Unmodifiable Risk Factors for Osteoporosis:
Things you can’t do anything about
- Over age 50
- Caucasian or Asian race
- Female gender/ postmenopausal women
- Women are at a much greater risk for osteoporosis than men. The loss of sex hormones in the body is the most common cause of osteoporosis. Women experience a decline in estrogen, the female sex hormone, when they undergo menopause. This means that women who have undergone menopause are much more likely to develop osteoporosis.
- Family history of Osteoporosis
- Broken bones or height loss
- Decline in testosterone
- Men can and do occasionally develop osteoporosis for the same reason: A decline in testosterone, the male sex hormone, results in bone loss. As they age, men lose testosterone more gradually than women, and that protects many men from developing osteoporosis. However, the treatment for prostate cancer depletes testosterone, making patients with prostrate cancer at higher risk for bone loss.
- Chronic health conditions that effect bone formation/resorption
- People with small frames
- Are at greater risk for this condition because they have less bone tissue to begin with.
Modifiable Risk Factors for Osteoporosis:
Things you can change to lower your risk
- Low Calcium intake and Vitamin D
- Calcium deficiency has been implicated in the development of osteoporosis. Women who have not consumed enough calcium through their food and/or supplements are at high risk for this condition. Lifetime bone strength is the main reason children are urged to drink a good deal of milk which is high in calcium. Unfortunately, a girl who does not get enough calcium will be at higher risk of developing osteoporosis as an older adult.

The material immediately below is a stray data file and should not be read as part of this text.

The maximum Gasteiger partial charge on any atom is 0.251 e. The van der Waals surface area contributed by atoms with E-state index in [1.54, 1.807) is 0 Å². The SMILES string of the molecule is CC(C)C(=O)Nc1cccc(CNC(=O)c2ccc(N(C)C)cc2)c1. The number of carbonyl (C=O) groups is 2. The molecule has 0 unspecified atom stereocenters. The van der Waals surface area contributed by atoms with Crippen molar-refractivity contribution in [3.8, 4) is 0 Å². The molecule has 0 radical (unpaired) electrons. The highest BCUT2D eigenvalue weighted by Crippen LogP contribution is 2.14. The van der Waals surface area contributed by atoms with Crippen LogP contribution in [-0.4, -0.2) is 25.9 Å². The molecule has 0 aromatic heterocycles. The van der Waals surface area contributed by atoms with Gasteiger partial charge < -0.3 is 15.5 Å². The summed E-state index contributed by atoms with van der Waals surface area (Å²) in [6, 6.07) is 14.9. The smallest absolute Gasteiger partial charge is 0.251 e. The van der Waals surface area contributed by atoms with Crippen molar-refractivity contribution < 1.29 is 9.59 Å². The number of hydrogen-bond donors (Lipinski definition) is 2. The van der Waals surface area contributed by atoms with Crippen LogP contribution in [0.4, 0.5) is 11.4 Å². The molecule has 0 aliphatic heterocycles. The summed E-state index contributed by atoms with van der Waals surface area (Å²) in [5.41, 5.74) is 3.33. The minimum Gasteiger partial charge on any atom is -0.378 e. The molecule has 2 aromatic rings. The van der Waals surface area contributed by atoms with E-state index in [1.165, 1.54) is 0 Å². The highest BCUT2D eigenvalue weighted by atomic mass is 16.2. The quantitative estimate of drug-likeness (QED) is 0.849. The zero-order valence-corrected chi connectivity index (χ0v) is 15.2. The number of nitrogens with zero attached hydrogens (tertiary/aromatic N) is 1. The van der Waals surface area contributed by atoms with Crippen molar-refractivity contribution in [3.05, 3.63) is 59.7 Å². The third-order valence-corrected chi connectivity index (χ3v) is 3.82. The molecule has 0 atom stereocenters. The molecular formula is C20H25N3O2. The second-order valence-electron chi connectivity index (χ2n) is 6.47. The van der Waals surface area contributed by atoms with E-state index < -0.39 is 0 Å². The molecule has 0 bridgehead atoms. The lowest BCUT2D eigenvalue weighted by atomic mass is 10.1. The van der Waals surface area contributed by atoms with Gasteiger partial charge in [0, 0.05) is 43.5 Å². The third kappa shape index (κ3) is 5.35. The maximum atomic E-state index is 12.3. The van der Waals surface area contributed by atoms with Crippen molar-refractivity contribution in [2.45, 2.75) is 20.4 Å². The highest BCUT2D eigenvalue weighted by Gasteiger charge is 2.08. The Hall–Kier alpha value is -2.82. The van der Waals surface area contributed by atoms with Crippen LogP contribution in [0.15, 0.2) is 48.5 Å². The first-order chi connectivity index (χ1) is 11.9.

- Sedentary lifestyle, lack of exercise
- High amounts of protein, sodium, caffeine, and/or alcohol
- Excessive alcohol intake (more than 2 drinks per day)
- Low body weight
- A young woman who has anorexia is also at a much higher risk of later developing osteoporosis because she is not eating enough and therefore not getting enough calcium and other nutrients. A similar nutrient deficiency can occur in people who have a gastric bypass, a procedure in which part of the stomach is stapled off, usually to facilitate weight loss.